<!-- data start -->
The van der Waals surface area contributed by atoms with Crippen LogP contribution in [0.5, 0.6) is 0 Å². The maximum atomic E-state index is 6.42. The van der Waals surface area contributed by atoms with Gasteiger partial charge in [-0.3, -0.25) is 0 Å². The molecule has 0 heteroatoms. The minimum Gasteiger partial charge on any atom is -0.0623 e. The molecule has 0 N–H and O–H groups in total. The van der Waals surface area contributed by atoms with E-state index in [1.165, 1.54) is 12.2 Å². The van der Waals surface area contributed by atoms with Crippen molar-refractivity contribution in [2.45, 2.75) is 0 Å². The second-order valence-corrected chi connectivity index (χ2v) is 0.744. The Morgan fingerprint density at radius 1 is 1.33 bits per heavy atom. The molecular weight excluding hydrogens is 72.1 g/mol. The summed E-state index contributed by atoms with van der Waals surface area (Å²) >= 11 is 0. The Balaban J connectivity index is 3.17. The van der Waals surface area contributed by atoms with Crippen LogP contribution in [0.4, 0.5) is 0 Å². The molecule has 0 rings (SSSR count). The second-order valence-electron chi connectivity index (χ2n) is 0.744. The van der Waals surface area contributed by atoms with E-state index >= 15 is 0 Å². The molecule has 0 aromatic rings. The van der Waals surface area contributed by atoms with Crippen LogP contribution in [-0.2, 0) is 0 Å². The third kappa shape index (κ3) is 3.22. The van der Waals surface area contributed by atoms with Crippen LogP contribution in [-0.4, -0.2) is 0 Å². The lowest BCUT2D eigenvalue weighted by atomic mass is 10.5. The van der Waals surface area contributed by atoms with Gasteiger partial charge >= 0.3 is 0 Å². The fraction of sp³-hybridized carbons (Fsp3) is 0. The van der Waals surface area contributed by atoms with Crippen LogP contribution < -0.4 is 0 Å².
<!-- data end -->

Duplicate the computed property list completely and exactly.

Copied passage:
The van der Waals surface area contributed by atoms with Crippen LogP contribution in [0.5, 0.6) is 0 Å². The maximum atomic E-state index is 6.42. The van der Waals surface area contributed by atoms with Gasteiger partial charge in [-0.3, -0.25) is 0 Å². The molecule has 0 heteroatoms. The minimum Gasteiger partial charge on any atom is -0.0623 e. The molecule has 0 N–H and O–H groups in total. The van der Waals surface area contributed by atoms with E-state index in [1.165, 1.54) is 12.2 Å². The van der Waals surface area contributed by atoms with Crippen molar-refractivity contribution in [2.45, 2.75) is 0 Å². The second-order valence-corrected chi connectivity index (χ2v) is 0.744. The Morgan fingerprint density at radius 1 is 1.33 bits per heavy atom. The molecular weight excluding hydrogens is 72.1 g/mol. The summed E-state index contributed by atoms with van der Waals surface area (Å²) >= 11 is 0. The Balaban J connectivity index is 3.17. The van der Waals surface area contributed by atoms with Crippen LogP contribution in [0.4, 0.5) is 0 Å². The molecule has 0 rings (SSSR count). The second-order valence-electron chi connectivity index (χ2n) is 0.744. The van der Waals surface area contributed by atoms with E-state index >= 15 is 0 Å². The molecule has 0 aromatic rings. The van der Waals surface area contributed by atoms with Crippen LogP contribution in [-0.2, 0) is 0 Å². The third kappa shape index (κ3) is 3.22. The van der Waals surface area contributed by atoms with Crippen LogP contribution in [-0.4, -0.2) is 0 Å². The lowest BCUT2D eigenvalue weighted by atomic mass is 10.5. The van der Waals surface area contributed by atoms with Gasteiger partial charge >= 0.3 is 0 Å². The fraction of sp³-hybridized carbons (Fsp3) is 0. The van der Waals surface area contributed by atoms with Crippen LogP contribution < -0.4 is 0 Å².